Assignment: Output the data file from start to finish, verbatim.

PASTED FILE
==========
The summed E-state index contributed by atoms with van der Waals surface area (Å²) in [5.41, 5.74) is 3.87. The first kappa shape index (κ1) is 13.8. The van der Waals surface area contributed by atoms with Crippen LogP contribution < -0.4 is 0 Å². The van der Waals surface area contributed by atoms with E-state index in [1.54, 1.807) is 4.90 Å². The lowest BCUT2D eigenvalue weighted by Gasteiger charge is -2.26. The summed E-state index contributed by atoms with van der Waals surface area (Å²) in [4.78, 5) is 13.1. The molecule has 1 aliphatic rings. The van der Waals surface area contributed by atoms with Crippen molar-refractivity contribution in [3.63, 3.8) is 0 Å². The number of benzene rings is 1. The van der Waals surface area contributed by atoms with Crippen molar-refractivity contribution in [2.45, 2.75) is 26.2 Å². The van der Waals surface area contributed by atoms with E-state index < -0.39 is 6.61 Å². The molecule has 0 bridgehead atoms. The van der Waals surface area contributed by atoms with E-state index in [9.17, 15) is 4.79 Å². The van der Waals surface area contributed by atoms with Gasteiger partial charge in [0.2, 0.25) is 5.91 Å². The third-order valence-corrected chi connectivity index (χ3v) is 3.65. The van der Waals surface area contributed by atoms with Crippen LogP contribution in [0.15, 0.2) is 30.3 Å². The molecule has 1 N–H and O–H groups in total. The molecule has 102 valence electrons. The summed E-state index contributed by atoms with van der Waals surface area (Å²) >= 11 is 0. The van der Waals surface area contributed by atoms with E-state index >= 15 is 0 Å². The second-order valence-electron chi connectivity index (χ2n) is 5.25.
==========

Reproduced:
The summed E-state index contributed by atoms with van der Waals surface area (Å²) in [5.41, 5.74) is 3.87. The first kappa shape index (κ1) is 13.8. The van der Waals surface area contributed by atoms with Crippen LogP contribution < -0.4 is 0 Å². The van der Waals surface area contributed by atoms with E-state index in [1.54, 1.807) is 4.90 Å². The lowest BCUT2D eigenvalue weighted by Gasteiger charge is -2.26. The summed E-state index contributed by atoms with van der Waals surface area (Å²) in [4.78, 5) is 13.1. The molecule has 1 aliphatic rings. The van der Waals surface area contributed by atoms with Crippen molar-refractivity contribution in [3.63, 3.8) is 0 Å². The number of benzene rings is 1. The van der Waals surface area contributed by atoms with Crippen molar-refractivity contribution in [2.45, 2.75) is 26.2 Å². The van der Waals surface area contributed by atoms with E-state index < -0.39 is 6.61 Å². The molecule has 0 bridgehead atoms. The van der Waals surface area contributed by atoms with E-state index in [9.17, 15) is 4.79 Å². The van der Waals surface area contributed by atoms with Gasteiger partial charge in [0.2, 0.25) is 5.91 Å². The third-order valence-corrected chi connectivity index (χ3v) is 3.65. The van der Waals surface area contributed by atoms with Crippen LogP contribution in [0.15, 0.2) is 30.3 Å². The molecule has 1 N–H and O–H groups in total. The molecule has 102 valence electrons. The summed E-state index contributed by atoms with van der Waals surface area (Å²) >= 11 is 0. The van der Waals surface area contributed by atoms with E-state index >= 15 is 0 Å². The second-order valence-electron chi connectivity index (χ2n) is 5.25.